By Christine Carter
Last week, I had lunch with a friend. As we were walking out, she mentioned that she had to see someone who hadn’t always been kind to her, a relationship that caused her more stress and suffering than anything else. She’d been avoiding the meeting, but now it looked inevitable.
“She just makes me so anxious,” she said, gritting her teeth. I’ve been there myself. Lots of times. Seriously toxic relationships call for us to cut off contact altogether; others, though also toxic, seem impossible to avoid. Perhaps you have a constantly criticizing mother-in-law, or a neighbor who seems emotionally stuck in seventh grade. Maybe it’s a boss who belittles you when he’s stressed—or someone who is so under your skin you hold entire conversations with them in your head.
If you, too, have struggled with a toxic relationship, I hope this little instruction manual will help you.
1. Accept that you are in a difficult situation, dealing with a very difficult relationship
Your choices here are fairly limited, and, strangely, acceptance is always the best choice. You can judge and criticize the other person, but that will probably make you feel tense and lonely. Alternately, you could nurse your anxiety and despair that you’ll never be able to get along with them, which will make you feel stressed and sad. You can definitely deny their existence or pretend that they aren’t bothering you. You can block their texts and emails, and avoid every situation where they’ll turn up.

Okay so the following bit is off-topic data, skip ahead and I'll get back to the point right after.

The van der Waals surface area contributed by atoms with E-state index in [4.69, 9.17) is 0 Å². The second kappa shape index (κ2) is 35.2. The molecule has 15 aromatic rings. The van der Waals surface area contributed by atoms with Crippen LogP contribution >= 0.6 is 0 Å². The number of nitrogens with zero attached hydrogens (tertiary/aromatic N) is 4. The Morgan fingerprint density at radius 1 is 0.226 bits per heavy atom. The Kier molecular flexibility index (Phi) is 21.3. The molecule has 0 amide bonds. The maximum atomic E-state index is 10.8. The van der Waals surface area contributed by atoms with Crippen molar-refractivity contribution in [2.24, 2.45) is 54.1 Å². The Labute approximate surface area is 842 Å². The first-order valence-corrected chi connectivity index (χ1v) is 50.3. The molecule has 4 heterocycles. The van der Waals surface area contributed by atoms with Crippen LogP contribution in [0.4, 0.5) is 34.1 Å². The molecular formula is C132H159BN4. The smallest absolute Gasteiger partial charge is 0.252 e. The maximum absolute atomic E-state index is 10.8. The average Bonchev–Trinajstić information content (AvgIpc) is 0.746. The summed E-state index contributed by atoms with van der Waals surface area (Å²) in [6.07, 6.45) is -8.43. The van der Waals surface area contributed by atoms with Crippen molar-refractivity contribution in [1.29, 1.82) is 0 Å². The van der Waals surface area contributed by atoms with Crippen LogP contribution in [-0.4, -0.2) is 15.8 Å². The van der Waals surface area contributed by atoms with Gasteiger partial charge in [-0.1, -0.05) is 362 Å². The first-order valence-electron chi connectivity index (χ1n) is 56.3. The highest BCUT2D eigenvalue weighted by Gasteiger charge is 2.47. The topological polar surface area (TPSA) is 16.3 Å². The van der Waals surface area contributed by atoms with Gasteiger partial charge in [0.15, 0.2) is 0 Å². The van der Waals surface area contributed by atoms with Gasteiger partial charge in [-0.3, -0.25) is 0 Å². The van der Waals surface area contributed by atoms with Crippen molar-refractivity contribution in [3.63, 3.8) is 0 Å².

These are all tactics of resistance, and they won’t protect you. Ironically, these tactics will allow the other person to further embed themselves into your psyche.
What does work is to accept that your relationship with them is super hard, and also that you are trying to make it less hard. This gentle acceptance does not mean that you are resigned to a life of misery, or that the situation will never get better. Maybe it will—and maybe it won’t. Accepting the reality of a difficult relationship allows us to soften. And this softening will open the door to your own compassion and wisdom.
Trust me: You are going to need those things.
2. The other person will probably tell you that you are the cause of all their bad feelings
This is not true. You are not responsible for their emotions. You never have been, and you never will be. Don’t take responsibility for their suffering; if you do, they will never have the opportunity to take responsibility for themselves.
To continue reading, visit How to Handle a Toxic Relationship.